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Ekphrasis and poetry

Kennedy, David

Authors

David Kennedy



Contributors

Gabriele Rippl
Editor

Abstract

The ekphrastic poem, like its close cousin the elegiac poem, is more a mood or method of working than a mode with a set of distinctive, clearly defined characteristics. This chapter aims to complement the chapter on theory by James Heffernan by surveying some features of ekphrastic poetry. To do this, it proposes an ekphrastic canon comprising poems by Keats, Auden and Ashbery. The chapter proposes that the ekphrastic poem is a matter of making judgements and of using the ekphrastic object work as a means of justifying its own existence as a separate work in its own right. The second half of the chapter offers a detailed discussion of Maggie O’Sullivan’s sequence Tonetreks as a way of understanding how this works in practice.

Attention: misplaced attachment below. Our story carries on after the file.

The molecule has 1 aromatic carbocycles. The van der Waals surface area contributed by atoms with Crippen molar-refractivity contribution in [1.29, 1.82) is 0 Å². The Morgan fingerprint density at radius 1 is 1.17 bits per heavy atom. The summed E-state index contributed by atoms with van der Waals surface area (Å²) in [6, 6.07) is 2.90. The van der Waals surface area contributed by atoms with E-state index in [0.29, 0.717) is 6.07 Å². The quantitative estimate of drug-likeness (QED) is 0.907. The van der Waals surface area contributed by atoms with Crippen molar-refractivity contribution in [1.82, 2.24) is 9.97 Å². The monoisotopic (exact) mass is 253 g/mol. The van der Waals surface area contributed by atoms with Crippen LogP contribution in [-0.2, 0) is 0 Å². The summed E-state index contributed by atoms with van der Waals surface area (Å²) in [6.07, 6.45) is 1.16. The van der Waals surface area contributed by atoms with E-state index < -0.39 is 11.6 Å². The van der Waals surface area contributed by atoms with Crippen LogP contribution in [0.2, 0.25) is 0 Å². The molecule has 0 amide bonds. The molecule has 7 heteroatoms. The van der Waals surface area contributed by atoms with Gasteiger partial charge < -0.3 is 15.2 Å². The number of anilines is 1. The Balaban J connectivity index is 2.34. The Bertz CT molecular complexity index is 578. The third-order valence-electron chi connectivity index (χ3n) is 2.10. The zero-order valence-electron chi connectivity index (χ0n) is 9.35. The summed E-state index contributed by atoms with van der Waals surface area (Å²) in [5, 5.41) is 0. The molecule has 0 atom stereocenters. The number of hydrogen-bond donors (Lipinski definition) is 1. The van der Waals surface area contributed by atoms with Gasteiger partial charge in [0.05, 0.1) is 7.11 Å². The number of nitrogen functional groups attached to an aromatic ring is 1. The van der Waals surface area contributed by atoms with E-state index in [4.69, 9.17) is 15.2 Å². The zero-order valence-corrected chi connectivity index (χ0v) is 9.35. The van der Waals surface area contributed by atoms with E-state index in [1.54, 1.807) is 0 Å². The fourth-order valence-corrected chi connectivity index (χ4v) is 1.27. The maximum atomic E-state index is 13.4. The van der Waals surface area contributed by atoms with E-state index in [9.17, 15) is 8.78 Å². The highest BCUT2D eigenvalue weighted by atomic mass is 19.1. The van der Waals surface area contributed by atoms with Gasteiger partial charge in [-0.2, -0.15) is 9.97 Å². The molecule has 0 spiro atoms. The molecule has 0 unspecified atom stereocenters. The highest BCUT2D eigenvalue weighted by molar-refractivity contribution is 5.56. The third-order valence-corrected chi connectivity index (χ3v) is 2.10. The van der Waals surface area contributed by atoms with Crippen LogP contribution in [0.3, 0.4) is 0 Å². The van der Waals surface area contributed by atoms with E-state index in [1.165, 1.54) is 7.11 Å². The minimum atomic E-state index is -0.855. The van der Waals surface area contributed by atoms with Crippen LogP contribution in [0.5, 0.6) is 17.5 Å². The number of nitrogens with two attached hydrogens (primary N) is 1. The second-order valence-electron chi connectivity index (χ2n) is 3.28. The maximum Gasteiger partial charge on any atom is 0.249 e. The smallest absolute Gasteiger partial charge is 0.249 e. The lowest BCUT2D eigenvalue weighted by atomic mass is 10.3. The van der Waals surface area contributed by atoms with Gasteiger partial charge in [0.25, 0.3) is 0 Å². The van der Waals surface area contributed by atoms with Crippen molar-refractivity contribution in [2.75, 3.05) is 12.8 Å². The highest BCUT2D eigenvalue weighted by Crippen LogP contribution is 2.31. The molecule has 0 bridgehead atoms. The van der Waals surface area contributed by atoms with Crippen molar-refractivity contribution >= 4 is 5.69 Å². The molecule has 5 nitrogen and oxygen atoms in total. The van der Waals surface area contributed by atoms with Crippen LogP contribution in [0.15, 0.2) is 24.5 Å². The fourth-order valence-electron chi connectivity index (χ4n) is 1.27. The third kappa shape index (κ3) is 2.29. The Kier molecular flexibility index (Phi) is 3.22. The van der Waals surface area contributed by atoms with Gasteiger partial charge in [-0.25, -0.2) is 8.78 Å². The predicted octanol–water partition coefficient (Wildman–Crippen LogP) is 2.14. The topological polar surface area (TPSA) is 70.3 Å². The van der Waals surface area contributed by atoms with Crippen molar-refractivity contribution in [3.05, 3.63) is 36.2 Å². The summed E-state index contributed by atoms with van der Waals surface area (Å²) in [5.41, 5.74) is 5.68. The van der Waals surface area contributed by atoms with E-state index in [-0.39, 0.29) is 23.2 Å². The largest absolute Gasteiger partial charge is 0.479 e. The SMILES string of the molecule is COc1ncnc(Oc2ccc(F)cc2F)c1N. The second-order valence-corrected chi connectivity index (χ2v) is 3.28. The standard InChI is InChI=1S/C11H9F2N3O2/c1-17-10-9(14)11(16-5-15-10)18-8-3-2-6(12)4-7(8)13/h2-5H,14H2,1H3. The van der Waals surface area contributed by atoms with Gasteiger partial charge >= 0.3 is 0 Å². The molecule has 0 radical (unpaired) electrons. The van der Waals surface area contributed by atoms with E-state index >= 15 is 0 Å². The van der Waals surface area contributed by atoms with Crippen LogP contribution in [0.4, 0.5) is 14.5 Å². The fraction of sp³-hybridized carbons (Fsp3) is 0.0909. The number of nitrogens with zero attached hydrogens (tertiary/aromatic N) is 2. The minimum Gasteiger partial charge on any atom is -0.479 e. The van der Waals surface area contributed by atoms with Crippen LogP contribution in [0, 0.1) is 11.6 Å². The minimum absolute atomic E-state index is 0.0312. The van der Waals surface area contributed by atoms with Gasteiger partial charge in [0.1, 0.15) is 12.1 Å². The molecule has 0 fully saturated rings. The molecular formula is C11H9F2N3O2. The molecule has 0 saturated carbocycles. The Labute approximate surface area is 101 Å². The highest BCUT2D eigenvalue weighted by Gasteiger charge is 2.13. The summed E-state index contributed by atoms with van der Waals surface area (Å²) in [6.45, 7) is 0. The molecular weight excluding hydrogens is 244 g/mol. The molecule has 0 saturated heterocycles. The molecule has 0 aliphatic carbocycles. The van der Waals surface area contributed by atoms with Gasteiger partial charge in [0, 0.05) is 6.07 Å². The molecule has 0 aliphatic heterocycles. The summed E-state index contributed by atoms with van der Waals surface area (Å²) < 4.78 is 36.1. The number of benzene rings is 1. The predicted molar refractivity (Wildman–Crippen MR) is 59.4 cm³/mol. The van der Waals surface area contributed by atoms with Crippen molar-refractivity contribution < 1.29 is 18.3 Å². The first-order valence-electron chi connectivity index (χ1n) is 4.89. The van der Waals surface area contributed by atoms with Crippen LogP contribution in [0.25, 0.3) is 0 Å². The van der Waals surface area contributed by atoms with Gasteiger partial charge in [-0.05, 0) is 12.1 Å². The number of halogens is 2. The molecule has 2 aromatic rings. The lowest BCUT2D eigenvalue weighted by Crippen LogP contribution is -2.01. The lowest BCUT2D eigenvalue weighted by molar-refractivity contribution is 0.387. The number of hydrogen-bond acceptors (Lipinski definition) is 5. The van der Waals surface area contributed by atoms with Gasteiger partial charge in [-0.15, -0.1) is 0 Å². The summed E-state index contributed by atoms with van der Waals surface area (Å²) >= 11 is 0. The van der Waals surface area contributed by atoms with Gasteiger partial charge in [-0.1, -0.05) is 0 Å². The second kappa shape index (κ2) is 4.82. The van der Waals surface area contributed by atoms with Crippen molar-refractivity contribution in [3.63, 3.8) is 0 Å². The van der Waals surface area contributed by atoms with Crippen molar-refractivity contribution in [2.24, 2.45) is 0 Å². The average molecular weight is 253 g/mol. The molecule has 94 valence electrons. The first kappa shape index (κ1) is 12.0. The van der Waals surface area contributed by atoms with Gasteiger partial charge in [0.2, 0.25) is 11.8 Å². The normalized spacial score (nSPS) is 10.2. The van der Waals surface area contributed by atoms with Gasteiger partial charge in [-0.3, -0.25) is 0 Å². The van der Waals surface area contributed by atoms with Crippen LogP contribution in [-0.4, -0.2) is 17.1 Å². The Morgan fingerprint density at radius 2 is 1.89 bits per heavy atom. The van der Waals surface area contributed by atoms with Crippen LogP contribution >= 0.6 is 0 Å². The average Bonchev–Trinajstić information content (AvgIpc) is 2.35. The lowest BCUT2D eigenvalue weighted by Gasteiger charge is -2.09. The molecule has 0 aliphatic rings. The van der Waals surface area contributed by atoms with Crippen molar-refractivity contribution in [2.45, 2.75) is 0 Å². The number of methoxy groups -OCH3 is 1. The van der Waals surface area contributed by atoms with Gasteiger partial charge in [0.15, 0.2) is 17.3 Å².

Publication Date 2015
Journal Handbook of intermediality
Publisher De Gruyter
Peer Reviewed Not Peer Reviewed
Pages 82-91
Series Title Handbooks of English and American studies
Book Title Handbook of Intermediality
Chapter Number 4
ISBN 9783110311075
Institution Citation Kennedy, D. (2015). Ekphrasis and poetry. In G. Rippl (Ed.), Handbook of Intermediality, 82-91. De Gruyter. https://doi.org/10.1515/9783110311075-006
DOI https://doi.org/10.1515/9783110311075-006
Keywords Ekphrastic poem, Critical ekphrasis, Ekphrastic encounter, Body, Desire
Publisher URL Full details of the published book are available at https://doi.org/10.1515/9783110311075
Copyright Statement © 2015, Walter de Gruyter GmbH